Ivan Pavlov is depicted as a principled person who does what he is passionate about. He was admitted to religious school at his young age and later in a theological seminar to follow the steps of his father, a village priest, who was (Fields, 2006). However, as this was not part of his passion, he left theological studies at the age of 21, following D’s inspiration. I. Pisarev, an eminent Russian critic of literature, and I. M. Sechenov, who was the father of physiology in Russia (Todes, 2000). He then enrolled a mathematics and physics faculty and he took a course in natural science. In this field, he had passion and felt inspired. This courage of abandoning father’s life and following his heart was one of the major reason that made me select him. Further, him being in the field of my passion, I know he can set a good role model. His curiosity made him successful in carrying out plenty of researches in physiological field that are eminent up to date. His work can be reviewed at any time.
View of the Work
Ivan Pavlov is one of the characters who have changed the view of this world largely through his work. In science, he is able to prove possibility of various principles that were seen as mere imaginations (“Ivan Pavlov – Biography, Books and Theories”, 2017). For instance, from his research on the physiology of digestion, he developed a surgical method. He was able to use fistulas extensively to support damaged organs to their normal functioning. His research in the use of fistulas was viewed as a discovery and it also market the beginning of a new era in physiology. Previously, the principal method applied was acute vivisection where the functioning of organs was arrived through analytical process (Pavlov & Gantt, 1928). This method was not efficient as it involved the disruption of the normal functioning and interaction of the organs with their environment. Further, determination of the functioning of an organ could be regulated was inadequate and this hampered medical development. However, this discovery had paved a new way that could be advanced to practical and theoretical medicine. In his work, he showed clearly that the nervous system had a vital role in regulating the digestive process. This discovery is the backbone of all modern physiology of digestion.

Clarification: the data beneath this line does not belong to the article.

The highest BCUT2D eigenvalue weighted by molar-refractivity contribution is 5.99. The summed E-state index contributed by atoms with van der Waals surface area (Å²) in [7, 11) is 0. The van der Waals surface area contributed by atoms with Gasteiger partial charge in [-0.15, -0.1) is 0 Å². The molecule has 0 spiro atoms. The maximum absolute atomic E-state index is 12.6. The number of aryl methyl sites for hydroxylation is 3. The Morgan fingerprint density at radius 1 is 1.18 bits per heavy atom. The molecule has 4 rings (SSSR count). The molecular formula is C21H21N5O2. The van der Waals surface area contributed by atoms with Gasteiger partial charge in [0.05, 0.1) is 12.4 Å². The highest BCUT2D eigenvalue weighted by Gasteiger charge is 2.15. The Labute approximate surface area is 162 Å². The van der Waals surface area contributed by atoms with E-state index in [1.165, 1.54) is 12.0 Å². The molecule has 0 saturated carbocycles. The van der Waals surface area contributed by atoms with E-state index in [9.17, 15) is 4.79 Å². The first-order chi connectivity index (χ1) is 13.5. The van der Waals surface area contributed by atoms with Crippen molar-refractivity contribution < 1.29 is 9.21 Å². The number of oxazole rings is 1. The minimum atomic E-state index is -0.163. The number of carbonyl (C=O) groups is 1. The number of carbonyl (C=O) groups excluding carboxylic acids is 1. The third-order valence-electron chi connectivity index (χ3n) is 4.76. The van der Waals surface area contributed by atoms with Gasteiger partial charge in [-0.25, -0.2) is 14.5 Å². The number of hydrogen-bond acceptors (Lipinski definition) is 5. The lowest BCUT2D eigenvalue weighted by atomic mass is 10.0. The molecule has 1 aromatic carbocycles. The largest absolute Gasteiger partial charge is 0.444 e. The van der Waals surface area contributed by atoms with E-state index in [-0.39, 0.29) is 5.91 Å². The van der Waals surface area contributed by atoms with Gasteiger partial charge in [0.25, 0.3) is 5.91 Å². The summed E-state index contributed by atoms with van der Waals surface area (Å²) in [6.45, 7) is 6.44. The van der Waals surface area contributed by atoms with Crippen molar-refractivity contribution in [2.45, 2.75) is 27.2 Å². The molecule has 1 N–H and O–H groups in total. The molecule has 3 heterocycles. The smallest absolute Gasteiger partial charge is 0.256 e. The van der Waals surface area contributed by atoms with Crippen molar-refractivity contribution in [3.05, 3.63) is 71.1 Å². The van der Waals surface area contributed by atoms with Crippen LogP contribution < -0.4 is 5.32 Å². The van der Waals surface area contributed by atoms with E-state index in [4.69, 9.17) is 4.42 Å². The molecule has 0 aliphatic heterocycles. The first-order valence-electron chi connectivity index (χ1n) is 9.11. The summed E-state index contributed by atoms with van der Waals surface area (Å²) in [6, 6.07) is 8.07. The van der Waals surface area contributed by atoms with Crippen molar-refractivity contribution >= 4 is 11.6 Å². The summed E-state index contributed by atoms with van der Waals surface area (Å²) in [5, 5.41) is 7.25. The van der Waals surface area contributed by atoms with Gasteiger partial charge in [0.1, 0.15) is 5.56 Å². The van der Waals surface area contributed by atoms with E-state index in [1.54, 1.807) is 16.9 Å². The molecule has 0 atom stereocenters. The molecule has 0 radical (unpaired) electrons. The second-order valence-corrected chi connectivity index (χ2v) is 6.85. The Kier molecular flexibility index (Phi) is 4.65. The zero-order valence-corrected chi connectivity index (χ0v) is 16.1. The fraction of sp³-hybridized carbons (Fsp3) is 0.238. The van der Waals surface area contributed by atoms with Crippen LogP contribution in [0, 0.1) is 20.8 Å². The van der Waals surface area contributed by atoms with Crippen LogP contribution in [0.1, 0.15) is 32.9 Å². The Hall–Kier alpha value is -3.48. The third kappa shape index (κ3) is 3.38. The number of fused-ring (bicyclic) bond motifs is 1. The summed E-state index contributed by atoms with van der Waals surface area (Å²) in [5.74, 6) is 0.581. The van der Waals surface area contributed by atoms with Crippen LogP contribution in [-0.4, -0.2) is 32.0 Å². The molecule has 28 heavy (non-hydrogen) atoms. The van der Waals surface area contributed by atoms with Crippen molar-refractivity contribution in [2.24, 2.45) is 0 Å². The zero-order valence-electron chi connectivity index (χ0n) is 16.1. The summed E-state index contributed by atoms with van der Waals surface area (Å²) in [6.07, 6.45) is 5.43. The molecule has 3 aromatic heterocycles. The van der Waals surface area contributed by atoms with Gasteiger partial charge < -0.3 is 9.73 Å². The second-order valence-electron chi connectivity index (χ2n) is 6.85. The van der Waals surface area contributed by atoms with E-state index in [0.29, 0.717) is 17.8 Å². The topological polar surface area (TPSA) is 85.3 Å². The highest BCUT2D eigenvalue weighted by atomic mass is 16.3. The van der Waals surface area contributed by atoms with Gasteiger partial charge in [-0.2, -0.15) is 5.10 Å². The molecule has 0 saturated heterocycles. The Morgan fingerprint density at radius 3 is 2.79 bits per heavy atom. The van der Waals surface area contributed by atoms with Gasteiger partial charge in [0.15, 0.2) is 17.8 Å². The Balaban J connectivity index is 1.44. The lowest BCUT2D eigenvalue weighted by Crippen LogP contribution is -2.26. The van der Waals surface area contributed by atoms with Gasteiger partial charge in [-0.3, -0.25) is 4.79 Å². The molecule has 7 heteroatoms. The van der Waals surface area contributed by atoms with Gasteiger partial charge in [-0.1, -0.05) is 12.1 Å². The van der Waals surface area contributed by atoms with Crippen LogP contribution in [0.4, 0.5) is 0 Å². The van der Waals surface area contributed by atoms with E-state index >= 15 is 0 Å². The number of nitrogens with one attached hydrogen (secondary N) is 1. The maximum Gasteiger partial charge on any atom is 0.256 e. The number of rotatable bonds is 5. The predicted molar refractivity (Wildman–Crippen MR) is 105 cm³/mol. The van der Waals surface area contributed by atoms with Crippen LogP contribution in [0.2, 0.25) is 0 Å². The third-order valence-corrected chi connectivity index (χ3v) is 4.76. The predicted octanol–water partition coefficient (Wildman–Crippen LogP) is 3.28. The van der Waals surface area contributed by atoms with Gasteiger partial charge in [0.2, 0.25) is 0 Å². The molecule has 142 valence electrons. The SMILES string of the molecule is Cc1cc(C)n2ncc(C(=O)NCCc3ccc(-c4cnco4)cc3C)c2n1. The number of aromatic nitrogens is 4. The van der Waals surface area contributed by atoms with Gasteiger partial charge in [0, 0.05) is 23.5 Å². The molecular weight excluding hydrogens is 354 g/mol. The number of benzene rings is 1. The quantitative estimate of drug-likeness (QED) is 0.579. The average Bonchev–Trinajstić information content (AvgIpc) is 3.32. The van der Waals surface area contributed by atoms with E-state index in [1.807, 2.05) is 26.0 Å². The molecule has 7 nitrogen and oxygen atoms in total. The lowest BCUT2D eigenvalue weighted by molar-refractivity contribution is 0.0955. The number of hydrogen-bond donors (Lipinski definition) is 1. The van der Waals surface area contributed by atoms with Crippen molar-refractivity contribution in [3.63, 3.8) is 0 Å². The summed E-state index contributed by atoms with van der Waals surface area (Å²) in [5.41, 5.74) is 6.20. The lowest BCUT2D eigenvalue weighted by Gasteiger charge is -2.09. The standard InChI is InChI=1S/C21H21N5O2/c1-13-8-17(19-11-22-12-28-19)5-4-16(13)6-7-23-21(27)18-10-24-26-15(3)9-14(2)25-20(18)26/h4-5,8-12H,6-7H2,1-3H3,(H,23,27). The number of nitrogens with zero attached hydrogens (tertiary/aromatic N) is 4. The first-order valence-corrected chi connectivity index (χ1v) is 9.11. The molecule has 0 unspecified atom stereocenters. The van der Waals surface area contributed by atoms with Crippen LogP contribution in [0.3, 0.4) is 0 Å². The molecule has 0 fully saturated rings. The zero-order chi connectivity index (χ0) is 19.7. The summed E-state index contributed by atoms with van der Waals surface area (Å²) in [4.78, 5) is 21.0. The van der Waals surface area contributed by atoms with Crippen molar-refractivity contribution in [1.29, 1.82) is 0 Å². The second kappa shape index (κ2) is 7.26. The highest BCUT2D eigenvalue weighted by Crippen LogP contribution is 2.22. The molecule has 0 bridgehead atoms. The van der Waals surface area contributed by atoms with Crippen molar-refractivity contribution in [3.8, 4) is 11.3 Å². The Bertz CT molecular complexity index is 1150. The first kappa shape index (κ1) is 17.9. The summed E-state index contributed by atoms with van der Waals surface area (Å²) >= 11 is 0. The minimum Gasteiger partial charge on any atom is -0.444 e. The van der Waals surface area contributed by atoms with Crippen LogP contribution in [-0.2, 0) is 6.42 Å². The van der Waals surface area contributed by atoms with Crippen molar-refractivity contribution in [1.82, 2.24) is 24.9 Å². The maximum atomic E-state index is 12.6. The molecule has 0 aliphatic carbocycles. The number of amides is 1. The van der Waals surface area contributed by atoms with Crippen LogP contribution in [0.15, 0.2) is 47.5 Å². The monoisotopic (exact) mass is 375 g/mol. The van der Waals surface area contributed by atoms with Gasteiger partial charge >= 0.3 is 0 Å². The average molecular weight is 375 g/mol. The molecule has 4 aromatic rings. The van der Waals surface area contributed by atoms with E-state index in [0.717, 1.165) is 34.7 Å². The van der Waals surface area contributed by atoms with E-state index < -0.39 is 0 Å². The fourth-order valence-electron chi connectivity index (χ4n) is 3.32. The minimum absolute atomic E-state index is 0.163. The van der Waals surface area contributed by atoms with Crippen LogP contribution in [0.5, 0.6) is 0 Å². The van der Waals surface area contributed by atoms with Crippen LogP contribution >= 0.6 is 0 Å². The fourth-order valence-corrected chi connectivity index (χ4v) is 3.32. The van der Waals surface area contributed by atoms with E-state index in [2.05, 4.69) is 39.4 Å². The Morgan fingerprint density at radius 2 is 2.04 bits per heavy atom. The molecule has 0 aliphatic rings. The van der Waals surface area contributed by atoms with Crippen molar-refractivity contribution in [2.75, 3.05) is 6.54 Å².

As the organizer and the director of the Department of Physiology at the Institute of Experimental Medicine, Pavlov worked for 45 years and he converted the Institute to be among the most important centers of physiological research. As such, his work cannot be under looked in both medicine and physiology.
Where the Work is seen and its Impacts
Pavlov’s work is seen mostly in the field of medicine and physiology. In medicine, his work such as the discovery of the function of conditioned reflexes has made it possible to study all psychic activity objectively rather than applying subjective methods deemed necessary (Pavlov & Gantt, 1928). As such, it became possible to study in an experiment, the most complex interrelations between an organism and its external environment. Its applications are particularly exhibited in animal training and the study of animal behavior (Cuny, 2015). Most scientists have also found the concepts outlined by Pavlov to be applicable (Pavlov, 2010). The concepts that are applied mostly are the forward and backward conditioning, temporal conditioning, and the zero contingency procedures. These concepts are part of the classical conditioning research that Pavlov undertook.
Cuny, H. (2015). Ivan Pavlov: The man and his theories. New York: P.S. Eriksson.
Ivan Pavlov – Biography, Books and Theories. (2017). Famouspsychologists.org. Retrieved 1 February 2017, from http://www.famouspsychologists.org/ivan-pavlov/
Pavlov, I. (2010). Conditioned reflexes: An investigation of the physiological activity of the cerebral cortex. New York: Dover Publications.
Pavlov, I. & Gantt, W. (1928). Lectures on conditioned reflexes (1st ed.). New York: Liveright.
Fields, T. (2006). Ivan Pavlov. U. S.: Great Neck Pub. http://search.ebscohost.com/direct.asp?db=ulh&jid=%221YSM%22&scope=site..
Todes, D. (2000). Ivan Pavlov: Exploring the animal machine (1st ed.). New York: Oxford University Press.